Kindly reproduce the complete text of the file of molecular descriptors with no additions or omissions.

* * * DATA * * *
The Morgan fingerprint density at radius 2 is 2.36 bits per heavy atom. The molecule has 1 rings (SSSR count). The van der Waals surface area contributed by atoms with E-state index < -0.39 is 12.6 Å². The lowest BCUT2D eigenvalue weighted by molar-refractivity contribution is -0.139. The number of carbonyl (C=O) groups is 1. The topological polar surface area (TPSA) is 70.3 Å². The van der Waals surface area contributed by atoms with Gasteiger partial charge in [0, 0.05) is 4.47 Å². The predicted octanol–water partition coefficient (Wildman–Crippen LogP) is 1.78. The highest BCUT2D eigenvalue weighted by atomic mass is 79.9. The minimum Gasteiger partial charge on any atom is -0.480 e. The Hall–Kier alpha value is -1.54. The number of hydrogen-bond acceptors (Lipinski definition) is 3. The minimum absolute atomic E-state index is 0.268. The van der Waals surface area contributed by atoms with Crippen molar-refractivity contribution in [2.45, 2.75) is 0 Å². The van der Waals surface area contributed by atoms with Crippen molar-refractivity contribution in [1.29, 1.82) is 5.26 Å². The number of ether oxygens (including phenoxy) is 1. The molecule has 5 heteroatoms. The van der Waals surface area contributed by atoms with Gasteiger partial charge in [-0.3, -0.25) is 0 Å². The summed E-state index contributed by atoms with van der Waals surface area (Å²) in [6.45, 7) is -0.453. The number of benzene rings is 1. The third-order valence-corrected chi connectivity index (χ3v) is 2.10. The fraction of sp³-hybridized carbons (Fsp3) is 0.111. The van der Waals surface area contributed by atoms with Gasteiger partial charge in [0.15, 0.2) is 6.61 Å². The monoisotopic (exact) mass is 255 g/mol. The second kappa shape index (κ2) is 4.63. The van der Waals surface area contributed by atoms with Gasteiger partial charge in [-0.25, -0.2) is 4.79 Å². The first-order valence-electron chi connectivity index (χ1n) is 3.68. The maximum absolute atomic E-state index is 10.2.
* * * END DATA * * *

The Morgan fingerprint density at radius 2 is 2.36 bits per heavy atom. The molecule has 1 rings (SSSR count). The van der Waals surface area contributed by atoms with E-state index < -0.39 is 12.6 Å². The lowest BCUT2D eigenvalue weighted by molar-refractivity contribution is -0.139. The number of carbonyl (C=O) groups is 1. The topological polar surface area (TPSA) is 70.3 Å². The van der Waals surface area contributed by atoms with Gasteiger partial charge in [0, 0.05) is 4.47 Å². The predicted octanol–water partition coefficient (Wildman–Crippen LogP) is 1.78. The highest BCUT2D eigenvalue weighted by atomic mass is 79.9. The minimum Gasteiger partial charge on any atom is -0.480 e. The Hall–Kier alpha value is -1.54. The number of hydrogen-bond acceptors (Lipinski definition) is 3. The minimum absolute atomic E-state index is 0.268. The van der Waals surface area contributed by atoms with Crippen molar-refractivity contribution in [2.45, 2.75) is 0 Å². The van der Waals surface area contributed by atoms with Crippen molar-refractivity contribution in [1.29, 1.82) is 5.26 Å². The number of ether oxygens (including phenoxy) is 1. The molecule has 5 heteroatoms. The van der Waals surface area contributed by atoms with Gasteiger partial charge in [-0.3, -0.25) is 0 Å². The summed E-state index contributed by atoms with van der Waals surface area (Å²) in [6.45, 7) is -0.453. The number of benzene rings is 1. The third-order valence-corrected chi connectivity index (χ3v) is 2.10. The fraction of sp³-hybridized carbons (Fsp3) is 0.111. The van der Waals surface area contributed by atoms with Gasteiger partial charge in [0.15, 0.2) is 6.61 Å². The monoisotopic (exact) mass is 255 g/mol. The second kappa shape index (κ2) is 4.63. The van der Waals surface area contributed by atoms with Gasteiger partial charge in [-0.25, -0.2) is 4.79 Å². The first-order valence-electron chi connectivity index (χ1n) is 3.68. The maximum absolute atomic E-state index is 10.2.